Germany calls for greater co-operation with Russia in a controversial paper ahead of EU ministers' meeting

Germany calls for greater co-operation with Russia in a controversial paper ahead of EU ministers' meeting
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By Ben Aris in Berlin March 8, 2021

Germany has made a controversial call on its western allies for greater co-operation with Russia on climate change and to repair frayed relations at a time when the US is considering upping sanctions and targeting Russia’s sovereign debt.

The EU should develop a “concrete and detailed strategy” on global warming and “selectively engage” Russia on these issues, the German government said in a document that will be presented to the EU during a general meeting on March 22, the Financial Times reported on March 7.

The EU remains divided over Russia as its leading companies remain heavily invested in the country, which is also one of the block's major trading partners.

If the so-called nuclear option of banning US investors from buying and holding Russian debt – both its Eurobonds and the Russian Ministry of Finance ruble-denominated OFZ treasury bills – is adopted, then Russian Foreign Minister Sergei Lavrov has made it clear the response by the Kremlin will be extreme.

Lavrov laid out new rules of the game in a speech in February and made it clear that Russia would no longer tolerate sanctions that “damage the economy.” The Kremlin has already said that it would regard sanctions on its debt as an act of economic war and the result could lead to something that look very much like a new Cold War. Until now despite the prickly relations the Kremlin has been willing to engage in dialogue over many international issues such as climate change, and the chaos in Syria and Libya, albeit these co-operation efforts are still difficult.

As bne IntelliNews has argued elsewhere, the EU is a lot softer on Russia than Washington due to its business ties and has already tried to play down tensions that erupted following The European Union's top diplomat Josep Borrell's trip to Moscow by imposing very light sanctions on Russia in February provoked by a court decision to sentence opposition activist Alexey Navalny to 2.8 years in jail on February 2.

The policy document calling on the EU to go soft on Russia highlights the deepening divisions within the EU on what to do about Russia. In the first round of sanctions imposed by the Biden administration, the US was careful to co-ordinate with Brussels and the sanctions the US imposed in March mirrored those imposed by Europe. But that may not last.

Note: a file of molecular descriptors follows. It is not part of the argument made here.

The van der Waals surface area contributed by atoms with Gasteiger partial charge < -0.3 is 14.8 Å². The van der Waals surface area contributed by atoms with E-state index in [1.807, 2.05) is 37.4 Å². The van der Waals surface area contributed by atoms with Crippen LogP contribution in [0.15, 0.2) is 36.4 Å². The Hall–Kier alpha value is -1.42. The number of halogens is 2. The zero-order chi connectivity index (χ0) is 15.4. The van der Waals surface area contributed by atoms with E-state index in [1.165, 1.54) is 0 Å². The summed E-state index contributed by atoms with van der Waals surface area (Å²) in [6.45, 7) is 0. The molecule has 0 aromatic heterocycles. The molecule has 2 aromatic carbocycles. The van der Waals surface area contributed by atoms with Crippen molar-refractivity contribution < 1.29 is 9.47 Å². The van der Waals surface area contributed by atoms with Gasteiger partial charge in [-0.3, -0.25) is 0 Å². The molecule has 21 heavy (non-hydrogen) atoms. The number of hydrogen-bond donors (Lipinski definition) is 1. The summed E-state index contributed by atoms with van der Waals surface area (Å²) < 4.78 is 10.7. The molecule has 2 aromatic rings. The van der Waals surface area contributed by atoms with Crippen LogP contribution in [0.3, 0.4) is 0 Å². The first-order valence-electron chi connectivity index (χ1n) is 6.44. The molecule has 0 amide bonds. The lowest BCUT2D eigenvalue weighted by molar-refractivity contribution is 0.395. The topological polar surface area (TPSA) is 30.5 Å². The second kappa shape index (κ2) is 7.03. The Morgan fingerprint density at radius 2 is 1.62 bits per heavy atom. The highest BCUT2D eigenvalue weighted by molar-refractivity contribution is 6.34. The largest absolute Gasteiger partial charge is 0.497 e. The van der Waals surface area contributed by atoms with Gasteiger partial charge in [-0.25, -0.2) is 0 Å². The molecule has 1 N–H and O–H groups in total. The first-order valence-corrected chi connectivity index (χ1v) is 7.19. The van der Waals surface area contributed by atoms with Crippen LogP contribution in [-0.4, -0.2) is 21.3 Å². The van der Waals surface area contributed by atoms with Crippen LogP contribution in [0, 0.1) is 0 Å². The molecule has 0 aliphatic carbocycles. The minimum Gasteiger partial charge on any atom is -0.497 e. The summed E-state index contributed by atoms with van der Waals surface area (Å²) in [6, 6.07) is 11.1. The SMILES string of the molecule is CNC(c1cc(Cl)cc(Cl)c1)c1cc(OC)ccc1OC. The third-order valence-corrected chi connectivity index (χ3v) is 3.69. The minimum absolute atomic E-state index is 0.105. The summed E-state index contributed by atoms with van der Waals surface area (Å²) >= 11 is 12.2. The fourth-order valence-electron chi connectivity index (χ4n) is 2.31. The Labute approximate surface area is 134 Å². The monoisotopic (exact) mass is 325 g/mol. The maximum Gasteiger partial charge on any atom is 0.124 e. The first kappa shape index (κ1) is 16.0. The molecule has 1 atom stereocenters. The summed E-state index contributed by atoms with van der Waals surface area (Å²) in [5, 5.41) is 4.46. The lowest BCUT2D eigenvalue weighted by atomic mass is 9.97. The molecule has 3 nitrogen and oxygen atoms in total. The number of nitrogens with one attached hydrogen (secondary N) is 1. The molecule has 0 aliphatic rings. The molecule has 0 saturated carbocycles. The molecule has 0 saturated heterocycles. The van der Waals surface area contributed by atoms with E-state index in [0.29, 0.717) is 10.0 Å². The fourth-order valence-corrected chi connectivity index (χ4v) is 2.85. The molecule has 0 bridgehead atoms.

Europe is becoming increasingly divided over which direction to go in. Berlin and Paris have both attempted to engage with Russia and bring it to the negotiating table. Other countries such as Italy, Hungary and Serbia openly support deepening co-operation with Russia and quickly turned to Moscow for supplies of its Sputnik V vaccine. And another group, comprising Poland and the Baltic states, is openly hostile to Russia.

“While a fundamental change in Russia’s foreign policy appears unrealistic in the short term, managing our challenging relations with Russia must remain a key foreign policy priority for the European Union,” the document said, as cited by the Financial Times.

“At the same time, the EU has to forcefully seize opportunities to push Russia towards taking more responsibility for global [problems] such as security, conflict resolution, climate, environment, health, trade or migration.”

The document is unsigned and labelled a “non-paper”, which is the protocol for a policy proposal to the EU, which the government is not formally committed to.

While the paper lists Russian interference in politics and human rights and civil society abuses, it also says Russia has an “indispensable” role in helping to solve various global policy problems. It concluded that the EU has a “vital interest” in stable and predictable relations with Russia.

Borrell went to Moscow with this agenda in February, where he visibly pulled his punches at a meeting with Lavrov and downplayed the arrest and jailing of Navalny, only to be humiliated after Lavrov chose to expel three EU diplomats while sitting across the table from Borrell.

However, it seems that even this diplomatic slap in the face has not led to a hardening of the EU’s line. It even suggests that it is taking Lavrov’s threat seriously of break off diplomatic relations with the EU, should the West continue its sanctions policy on Russia. While Washington will be less inclined to hold off on sanctions, the Kremlin is presumably calculating that US President Joe Biden’s desire to repair trans-Atlantic relations and his commitment to co-ordinate policy on Russia with Brussels can be used as a lever to contain US sanctions too.

The German paper singled out co-operation with Russia on climate change in particular, which is a truly global issue.

“While so far not a policy priority for Russia, environmental disasters and climate change effects felt in its territory become increasingly relevant for Russia’s population and thus for the government,” the document says, reports the FT.